Can You Eat Crab Apples? Everything You Need to Know About the Unique Fruit.
When apple season rolls around, the possibilities are truly endless. Easy apple strudel, stuffed apple pie scones, and apple cider doughnut cake are just a few of the many ways to usher in the start of all things autumn. Although there are many varieties of apples out there, the one lesser-known cousin of the Granny Smiths and McIntoshes of the world is the crab apple. The questions on everyone’s mind: What exactly are crab apples and can you eat them? Read on to learn more about this interesting tart fruit.
What Are Crab Apples?
Crab apples, which are also sometimes simply called “crabs,” are related to the domestic apple, as they both belong to the genus Malus. Crab apples are native to North America and Asia and, like the domestic apple, come in a few different shades, although most crab apples have a bright crimson color with some yellow and light green splotches around them.
Agriculturally, crabapples are treated differently than the domestic apple. “The difference with crab apples, is that they are most often grown for their flowers in the landscape rather than their fruit,” explains Professor Susan K. Brown, an instructor of integrative plant science at Cornell University, which has one of the most distinguished apple breeding programs in the world. Brown is one of several experts that lead this program. Brown notes that some varieties of ornamental crab apple tree do not bear fruit and are grown just for their flowers.
Crab apples have a more sour taste than common apples, too. “[Crab apples] are more acidic and astringent than the domestic apple,” Brown notes.
Can You Eat Crab Apples?
Yes, you can definitely eat crab apples. Although crab apples are not poisonous and can be safely eaten raw, many people often prefer to cook them. On their own, crab apples tend to have a very sour flavor that isn’t for everyone. Crab apples are commonly turned into a jam or preserves, similar to apple jam or apple butter. Alternatively, you can treat them similarly to apples, which means they’re great in pies, crisps, crumbles, strudels, and in the form of crab apple sauce. You could even make a sweet appetizer like these wine-poached crab apples for holiday gatherings.
Are Crab Apples Poisonous?
Nope! Crab apples are not poisonous. As noted above, crab apples are perfectly safe to eat, even off the branch. As with all varieties of apples, however, you should avoid eating or chewing crab apple seeds. The seeds from apples and crab apples are toxic and if consumed, can metabolize into a poisonous cyanide compound, notes Brown.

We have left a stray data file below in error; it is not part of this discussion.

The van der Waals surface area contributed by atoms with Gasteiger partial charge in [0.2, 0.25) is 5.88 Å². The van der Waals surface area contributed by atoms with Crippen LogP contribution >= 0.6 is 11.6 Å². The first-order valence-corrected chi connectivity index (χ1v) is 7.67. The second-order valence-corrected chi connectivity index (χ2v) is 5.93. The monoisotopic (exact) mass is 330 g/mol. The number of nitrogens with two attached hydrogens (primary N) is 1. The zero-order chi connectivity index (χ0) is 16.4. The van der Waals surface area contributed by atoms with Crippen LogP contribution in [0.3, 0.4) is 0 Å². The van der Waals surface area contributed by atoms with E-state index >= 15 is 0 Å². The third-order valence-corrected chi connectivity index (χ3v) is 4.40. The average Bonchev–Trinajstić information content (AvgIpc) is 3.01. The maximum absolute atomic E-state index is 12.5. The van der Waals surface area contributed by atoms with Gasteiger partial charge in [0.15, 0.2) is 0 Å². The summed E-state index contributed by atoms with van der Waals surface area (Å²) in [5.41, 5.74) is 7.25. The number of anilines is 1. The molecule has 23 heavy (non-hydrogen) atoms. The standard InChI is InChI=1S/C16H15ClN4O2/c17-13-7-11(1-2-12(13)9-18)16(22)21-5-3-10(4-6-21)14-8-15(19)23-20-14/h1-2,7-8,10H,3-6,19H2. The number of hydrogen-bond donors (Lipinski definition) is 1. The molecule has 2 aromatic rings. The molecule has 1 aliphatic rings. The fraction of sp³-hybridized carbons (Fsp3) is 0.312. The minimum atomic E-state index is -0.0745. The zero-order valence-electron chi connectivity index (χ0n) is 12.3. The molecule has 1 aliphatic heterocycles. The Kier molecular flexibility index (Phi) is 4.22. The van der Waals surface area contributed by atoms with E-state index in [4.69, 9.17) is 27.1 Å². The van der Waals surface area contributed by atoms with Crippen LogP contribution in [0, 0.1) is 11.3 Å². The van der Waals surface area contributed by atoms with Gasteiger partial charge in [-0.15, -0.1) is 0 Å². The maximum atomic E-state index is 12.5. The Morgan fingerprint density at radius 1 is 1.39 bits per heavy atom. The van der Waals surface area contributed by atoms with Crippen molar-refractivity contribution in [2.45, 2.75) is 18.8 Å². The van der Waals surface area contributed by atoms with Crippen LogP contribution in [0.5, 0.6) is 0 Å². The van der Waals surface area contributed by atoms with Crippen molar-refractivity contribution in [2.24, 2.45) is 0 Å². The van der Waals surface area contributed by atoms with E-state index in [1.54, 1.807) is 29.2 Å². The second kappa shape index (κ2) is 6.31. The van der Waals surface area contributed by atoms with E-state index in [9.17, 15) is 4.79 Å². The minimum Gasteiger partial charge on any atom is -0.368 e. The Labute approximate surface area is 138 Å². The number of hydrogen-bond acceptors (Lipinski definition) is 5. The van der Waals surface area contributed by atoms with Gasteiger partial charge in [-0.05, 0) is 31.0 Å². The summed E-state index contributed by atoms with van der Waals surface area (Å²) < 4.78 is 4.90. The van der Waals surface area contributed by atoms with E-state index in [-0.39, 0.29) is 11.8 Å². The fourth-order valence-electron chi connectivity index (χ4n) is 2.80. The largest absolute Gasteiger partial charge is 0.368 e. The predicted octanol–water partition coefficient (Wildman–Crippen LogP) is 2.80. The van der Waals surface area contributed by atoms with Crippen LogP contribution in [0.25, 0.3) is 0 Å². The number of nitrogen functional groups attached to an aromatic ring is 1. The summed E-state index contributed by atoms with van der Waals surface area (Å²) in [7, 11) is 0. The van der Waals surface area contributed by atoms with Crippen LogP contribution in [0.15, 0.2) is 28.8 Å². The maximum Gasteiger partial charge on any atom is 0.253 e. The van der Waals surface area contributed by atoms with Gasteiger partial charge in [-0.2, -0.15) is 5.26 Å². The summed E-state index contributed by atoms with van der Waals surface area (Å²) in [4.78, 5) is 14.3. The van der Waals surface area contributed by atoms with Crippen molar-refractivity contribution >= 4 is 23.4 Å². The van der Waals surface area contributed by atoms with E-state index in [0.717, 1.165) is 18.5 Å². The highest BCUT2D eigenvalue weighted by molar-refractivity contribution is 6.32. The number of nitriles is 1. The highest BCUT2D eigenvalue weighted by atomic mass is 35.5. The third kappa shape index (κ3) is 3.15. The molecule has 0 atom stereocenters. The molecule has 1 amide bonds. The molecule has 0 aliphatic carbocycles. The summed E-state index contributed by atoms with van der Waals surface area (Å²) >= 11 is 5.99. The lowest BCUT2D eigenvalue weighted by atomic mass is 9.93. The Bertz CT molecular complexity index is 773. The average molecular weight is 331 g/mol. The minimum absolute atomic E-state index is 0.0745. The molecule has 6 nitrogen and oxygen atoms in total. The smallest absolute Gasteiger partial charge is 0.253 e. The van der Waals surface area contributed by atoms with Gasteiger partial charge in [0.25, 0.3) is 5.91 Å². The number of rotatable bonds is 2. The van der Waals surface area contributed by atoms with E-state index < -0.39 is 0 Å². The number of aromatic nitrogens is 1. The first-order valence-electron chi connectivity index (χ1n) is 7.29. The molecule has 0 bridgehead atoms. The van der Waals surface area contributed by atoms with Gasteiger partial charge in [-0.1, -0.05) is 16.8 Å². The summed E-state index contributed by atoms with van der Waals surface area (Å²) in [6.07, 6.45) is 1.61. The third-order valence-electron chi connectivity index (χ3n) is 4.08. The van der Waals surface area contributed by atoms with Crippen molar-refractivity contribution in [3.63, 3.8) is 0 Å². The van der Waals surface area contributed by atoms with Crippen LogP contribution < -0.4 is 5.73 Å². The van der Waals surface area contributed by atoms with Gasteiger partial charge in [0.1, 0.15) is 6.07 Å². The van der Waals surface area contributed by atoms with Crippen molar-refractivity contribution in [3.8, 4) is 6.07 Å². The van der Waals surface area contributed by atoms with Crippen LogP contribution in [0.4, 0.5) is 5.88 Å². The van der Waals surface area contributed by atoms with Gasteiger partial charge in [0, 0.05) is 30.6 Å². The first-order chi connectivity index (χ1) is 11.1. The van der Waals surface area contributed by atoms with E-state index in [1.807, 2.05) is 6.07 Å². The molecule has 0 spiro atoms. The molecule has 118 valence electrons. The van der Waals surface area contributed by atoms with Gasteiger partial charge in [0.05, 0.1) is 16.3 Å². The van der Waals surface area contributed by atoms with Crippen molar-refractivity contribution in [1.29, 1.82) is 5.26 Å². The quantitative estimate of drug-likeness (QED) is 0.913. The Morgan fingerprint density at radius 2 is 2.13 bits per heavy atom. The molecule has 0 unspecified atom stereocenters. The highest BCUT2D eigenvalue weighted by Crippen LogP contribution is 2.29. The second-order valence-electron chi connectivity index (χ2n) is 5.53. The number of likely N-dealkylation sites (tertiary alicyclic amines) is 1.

Although, it is OK if you accidentally eat a few of the seeds — there would need to be a large quantity of seeds (150 to thousands, according to Brittanica) and they’d need to be broken up or crushed for there to be potential for serious harm. In other words, it’s highly unlikely you’d get sick at all from eating the seeds.
If you want to eat or cook with crabapples, you can buy them from a grower or pick them out of your own yard or in the wild. However, Brown notes that if you are picking from a crab apple tree that has not been sprayed with pesticides, you should examine the fruit for worms. “[This is] often evident as a mass called ‘frass’ near the bottom of the apple,” she says. Additionally, you should always wash your crabapples regardless of how you got them — a simple water rinse works just fine, notes Brown.
How Are Crab Apples Different from Apples?
Size is the most prominent difference between crab apples and the common apple. If you’ve ever seen crab apples in person or eaten them, then you know that they’re relatively small, typically only growing around two inches in diameter, which is slightly larger than a cherry. The average domestic apple usually grows to be around four inches in diameter. And, of course, as previously noted, crab apples also taste different than most domestic apples — they are significantly tart in flavor with a bit of sweetness. In fact, some people might find them to be too sour to truly enjoy as is.